Satsang on Discipleship

Swami Amritananda Saraswati speaks with devotees about the meaning and purpose of experiences encountered on the path of discipleship. Recorded at Satyananda Ashram, Mangrove Mtn., Australia, in November 1980.

Why is it that no matter how close I feel to guru, it is never close enough?

It is good for a disciple to feel some distance also. Then there is scope for him to learn and grow. Once you think that you have attained something in life, then there is no scope for further growth. But when you think that you are not close enough, not wise enough or not spiritual enough, then the path of spiritual growth is always open for you.

Guru is always closest to the one who feels that he is his. When you have accepted someone as your guru, establish the relationship, make him yours. Guru may have millions of disciples, but for each one, the guru is his alone.

Is it possible to come to guru without any purpose in mind, other than wanting to be with him?

When you come to guru, it is better to have no purpose or expectations. This does not imply that you should live purposelessly. Rather you should let guru decide the purpose for you. If you go to guru with a specific purpose in mind and find that it is an unrealistic aspiration, then frustration results. This can be a great obstacle in the path of a seeker. So it is better not to have any fixed ideas about what you want to achieve, or the way to go about it. Just let your guru guide you.

Are the inner and outer guru the same?

They are both the same. The inner guru is the outer guru, and the outer guru is the inner guru. The distinction between them only arises due to our individual consciousness, or ego.

If you do not have or want an external guru, is if wise to rely on the inner guru for guidance?

Your inner conscience is not always a reliable guide, as you may still be dealing with the gross aspects of mind. When you are not sure how evolved you are, then it is better to accept an external guru. By doing so you can safely project all your thoughts, ego, emotion and devotion onto him and he will lead you along the right path. This is the proper procedure to follow. It is far better than waiting for enlightenment to happen as if by magic.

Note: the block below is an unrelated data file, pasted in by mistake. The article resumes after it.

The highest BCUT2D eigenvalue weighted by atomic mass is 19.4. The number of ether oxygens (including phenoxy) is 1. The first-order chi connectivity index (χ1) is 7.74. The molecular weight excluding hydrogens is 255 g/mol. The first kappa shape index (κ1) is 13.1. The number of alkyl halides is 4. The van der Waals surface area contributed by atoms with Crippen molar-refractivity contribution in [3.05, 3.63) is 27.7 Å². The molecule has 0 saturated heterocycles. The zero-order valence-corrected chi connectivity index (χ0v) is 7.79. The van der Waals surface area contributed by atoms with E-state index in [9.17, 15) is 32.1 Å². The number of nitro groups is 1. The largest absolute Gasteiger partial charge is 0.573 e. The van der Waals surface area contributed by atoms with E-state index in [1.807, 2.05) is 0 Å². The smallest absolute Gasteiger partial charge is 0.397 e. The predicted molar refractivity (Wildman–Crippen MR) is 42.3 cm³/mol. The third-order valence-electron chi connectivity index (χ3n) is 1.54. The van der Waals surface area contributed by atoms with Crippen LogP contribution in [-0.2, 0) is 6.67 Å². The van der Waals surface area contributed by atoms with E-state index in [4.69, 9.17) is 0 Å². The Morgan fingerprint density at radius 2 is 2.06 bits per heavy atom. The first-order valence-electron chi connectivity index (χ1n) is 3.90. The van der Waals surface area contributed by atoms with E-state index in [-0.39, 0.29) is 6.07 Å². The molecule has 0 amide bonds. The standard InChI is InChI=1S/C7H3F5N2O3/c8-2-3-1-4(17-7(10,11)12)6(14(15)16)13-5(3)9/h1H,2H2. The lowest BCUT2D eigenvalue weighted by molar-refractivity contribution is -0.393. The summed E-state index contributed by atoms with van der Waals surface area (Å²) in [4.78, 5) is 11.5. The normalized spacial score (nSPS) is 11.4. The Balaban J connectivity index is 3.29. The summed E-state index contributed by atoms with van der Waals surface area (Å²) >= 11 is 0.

How does the disciple receive transmission from the guru?

That is a very difficult question. How do you explain receiving the sun's rays? You can say that you see its light, and feel its warmth, but what else is there to say? Transmission is even harder to describe, as it is very subtle. This is not something which is consciously experienced, but nevertheless it is always taking place.

In a sense, transmission can be defined as the general well wishes, good thoughts and spiritual consciousness emitted from the guru to all his disciples. How much of this you receive depends on how open and worthy you are, and how far you have evolved. This form of transmission is available to all, even those who are not aware of it, or do not want it.

As the sun shines everywhere, so the guru's enlightened soul beams its transmission to everyone. We receive it from our own guru, and from other gurus as well. But we receive more from our own guru because we have connected our awareness to his and we feel him more, think of him more and expect more from him. This is because we have so much devotion, faith and love for him.

What is the significance of guru dakshina?

Guru dakshina is very important for all disciples who are sincere about their guru, his work and their own spiritual development. These offerings should be made regularly every year, not just once when you take diksha or initiation, but many times.

Dakshina means 'sacred offering'. By your attitude of love and devotion, and your faith, this act of giving will bring you even closer to your guru. When you have this attitude in your heart, then along with the material offering, you are also parting with some of your attachments and samskaras. Each time you give, you say 'Hari Om' to a portion of your ignorance. That is the real purpose of dakshina; it is for the disciple's own self-purification and self-liberation.

Does it matter whether the guru accepts or rejects our offering?

The act of giving freely, without any obligation, brings great happiness and contentment. It is thus an expression of your love for another. That person may or may not return your love, but he usually respects the gift and the thought behind it, and treats you with consideration. Sometimes, however, the guru may appear indifferent when you offer him your savings, your children or yourself. He will not necessarily thank you, admire you or appreciate you. Even if you bring him dozens of elephants or give him hundreds of acres of land, he will not always show you consideration or respect. He may even reject your offering.

However, the sincere disciple keeps offering anyway, whether or not his offering is respected or valued by the guru. When you release an arrow from a bow, you must draw back the bowstring fully, then the arrow will go far. It may not hit the target or even go in the right direction, but nevertheless it will have taken flight. Similarly, the attitude of a disciple should be that whether the guru accepts or rejects his offering, whether he himself becomes wealthy or poor because of it, still it will lighten his burden.

With this attitude, we purify ourselves every time we give guru dakshina. Our mind becomes quieter and the treasures of our thoughts and imagination are revealed. This is the secret, the science and the logic behind dakshina. We are not helping the guru with our property or our economic aid; rather, we are helping ourselves.